As I wrote this last month, I was on the last leg of a trip that's relatively normal for me—Boston to New York, to Paris, through Abu Dhabi to Hyderabad, through London to Santiago de Chile. Fortunately all on the same planet!
Paris was a very quick trip in support of the Consortium for IT Software Quality™ (CISQ™) and the Industrial Internet Consortium® (IIC®). The first meeting was an annual kickoff meeting for CAST Software, the first sponsor of CISQ and still a major supporter.
Though generally limited to CAST Software employees, the importance of software quality struck home through presentations from two of their key customers, Generali (the large insurance company) and Cognizant (who also resell CAST's CISQ-compliant products). The Generali speaker talked about dealing with some 48 million lines of legacy code, mostly in COBOL, and the importance of keeping that codebase running; Cognizant talked about the 130 of their customers already using CISQ-compliant code quality metrics. The CISQ metrics, standardized through the Object Management Group® process (and some of which are already headed to ISO through the OMG® Publicly Available Standard connection with ISO) are increasingly important, as the previously fragmented code quality metrics world made it harder to apply consistent and flexible metrics. Keep an eye on this market!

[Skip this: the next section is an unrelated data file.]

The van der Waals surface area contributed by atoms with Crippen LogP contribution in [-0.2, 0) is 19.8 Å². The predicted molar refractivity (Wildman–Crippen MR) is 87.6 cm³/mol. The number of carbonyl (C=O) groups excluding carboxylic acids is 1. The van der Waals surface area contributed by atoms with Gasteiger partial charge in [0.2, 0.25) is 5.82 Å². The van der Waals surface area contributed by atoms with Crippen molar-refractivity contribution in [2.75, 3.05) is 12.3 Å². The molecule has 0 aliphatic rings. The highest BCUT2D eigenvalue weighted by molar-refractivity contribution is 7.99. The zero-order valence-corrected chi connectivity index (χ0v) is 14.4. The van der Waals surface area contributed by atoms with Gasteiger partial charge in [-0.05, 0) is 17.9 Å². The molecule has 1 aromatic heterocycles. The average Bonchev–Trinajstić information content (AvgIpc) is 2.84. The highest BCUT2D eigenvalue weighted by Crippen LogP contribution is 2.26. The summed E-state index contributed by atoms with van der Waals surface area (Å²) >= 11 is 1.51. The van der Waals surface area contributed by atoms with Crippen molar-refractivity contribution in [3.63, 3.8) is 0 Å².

I also had the opportunity to meet with French government figures and participants in the French Alliance Industrie du Futur, which is seeking to work with the IIC moving forward. I was on the ground in France not much more than a day, but it was a good day (as it usually is in the lovely city of Paris!).
I then spent four days in Hyderabad, a fascinating city in central India, the capital of two Indian states in fact: Andhra Pradesh, and the new state of Telangana, which was recently carved out of Andhra Pradesh. The city has amazing boulder fields, with some boulders precariously balanced in unlikely ways. But I was there to participate in Geospatial World Forum, a business and technology forum focused on the growing importance of geospatial data and geospatial data processing. This came about through our working relationship with OMG® member Information Sharing Environment and our longstanding cooperation with the geospatial data standards organization Open GIS Consortium.
The event was quite large; I participated not only in the main event with some 3,000 attendees, but also in two smaller, invitation-only events, including the 200-attendee oddly-named "Geo Buiz" (the latter word a compression of "business" and "buzz") and the 50-participant workshop on the application of IoT to geospatial data (and vice versa), which I led.
By far the most common discussion on the floor of the show, during the workshop and on the 3,000-attendee exhibit floor (with about 30 booths, notably a large booth from the Survey of India, celebrating its 250th anniversary) was IoT, secondarily artificial intelligence and deep/machine learning. Geospatial data, after all, is just another kind of data—but with a very well-defined semantic, which opens up opportunities for clever machine-learning optimizations. This is a technology area to watch, as there is quite a lot of application of geospatial data (and other positional data, for example inside the human body) to many vertical markets. Think of the question "where is ...." and that's positional data— relevant to everything. Outside of technology, there was quite a lot of discussion of partnerships, collaboration and both ad-hoc and formal interoperability standards.
I ended the month in sunny Santiago for meetings with mining interests in Chile! I do like summer:)